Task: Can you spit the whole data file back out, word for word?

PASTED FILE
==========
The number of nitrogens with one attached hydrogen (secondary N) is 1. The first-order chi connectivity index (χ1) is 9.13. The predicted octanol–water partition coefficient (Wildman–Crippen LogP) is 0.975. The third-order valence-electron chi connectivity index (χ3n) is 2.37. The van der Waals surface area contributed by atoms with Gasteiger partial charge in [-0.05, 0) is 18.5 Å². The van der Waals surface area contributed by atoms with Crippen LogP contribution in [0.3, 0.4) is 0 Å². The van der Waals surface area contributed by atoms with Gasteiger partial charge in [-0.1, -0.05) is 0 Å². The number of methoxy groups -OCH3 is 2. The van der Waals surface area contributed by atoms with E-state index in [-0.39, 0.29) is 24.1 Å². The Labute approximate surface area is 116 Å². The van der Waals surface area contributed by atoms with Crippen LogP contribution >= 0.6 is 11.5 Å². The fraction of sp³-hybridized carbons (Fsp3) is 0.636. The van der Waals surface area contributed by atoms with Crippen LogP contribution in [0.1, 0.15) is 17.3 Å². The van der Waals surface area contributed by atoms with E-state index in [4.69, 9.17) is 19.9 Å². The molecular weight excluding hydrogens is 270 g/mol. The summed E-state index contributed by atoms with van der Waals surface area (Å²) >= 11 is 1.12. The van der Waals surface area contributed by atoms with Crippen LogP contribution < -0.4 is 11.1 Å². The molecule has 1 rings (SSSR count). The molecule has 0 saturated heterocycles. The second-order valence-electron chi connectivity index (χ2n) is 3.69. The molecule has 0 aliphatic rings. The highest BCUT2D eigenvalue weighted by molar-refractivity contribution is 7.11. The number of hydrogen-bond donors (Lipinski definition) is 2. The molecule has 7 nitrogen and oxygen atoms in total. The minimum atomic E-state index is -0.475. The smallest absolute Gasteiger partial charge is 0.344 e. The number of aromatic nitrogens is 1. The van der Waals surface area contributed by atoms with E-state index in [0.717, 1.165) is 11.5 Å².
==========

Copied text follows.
The number of nitrogens with one attached hydrogen (secondary N) is 1. The first-order chi connectivity index (χ1) is 9.13. The predicted octanol–water partition coefficient (Wildman–Crippen LogP) is 0.975. The third-order valence-electron chi connectivity index (χ3n) is 2.37. The van der Waals surface area contributed by atoms with Gasteiger partial charge in [-0.05, 0) is 18.5 Å². The van der Waals surface area contributed by atoms with Crippen LogP contribution in [0.3, 0.4) is 0 Å². The van der Waals surface area contributed by atoms with Gasteiger partial charge in [-0.1, -0.05) is 0 Å². The number of methoxy groups -OCH3 is 2. The van der Waals surface area contributed by atoms with E-state index in [-0.39, 0.29) is 24.1 Å². The Labute approximate surface area is 116 Å². The van der Waals surface area contributed by atoms with Crippen LogP contribution >= 0.6 is 11.5 Å². The fraction of sp³-hybridized carbons (Fsp3) is 0.636. The van der Waals surface area contributed by atoms with Crippen LogP contribution in [0.1, 0.15) is 17.3 Å². The van der Waals surface area contributed by atoms with E-state index in [4.69, 9.17) is 19.9 Å². The molecular weight excluding hydrogens is 270 g/mol. The summed E-state index contributed by atoms with van der Waals surface area (Å²) >= 11 is 1.12. The van der Waals surface area contributed by atoms with Crippen LogP contribution < -0.4 is 11.1 Å². The molecule has 1 rings (SSSR count). The molecule has 0 saturated heterocycles. The second-order valence-electron chi connectivity index (χ2n) is 3.69. The molecule has 0 aliphatic rings. The highest BCUT2D eigenvalue weighted by molar-refractivity contribution is 7.11. The number of hydrogen-bond donors (Lipinski definition) is 2. The molecule has 7 nitrogen and oxygen atoms in total. The minimum atomic E-state index is -0.475. The smallest absolute Gasteiger partial charge is 0.344 e. The number of aromatic nitrogens is 1. The van der Waals surface area contributed by atoms with E-state index in [0.717, 1.165) is 11.5 Å².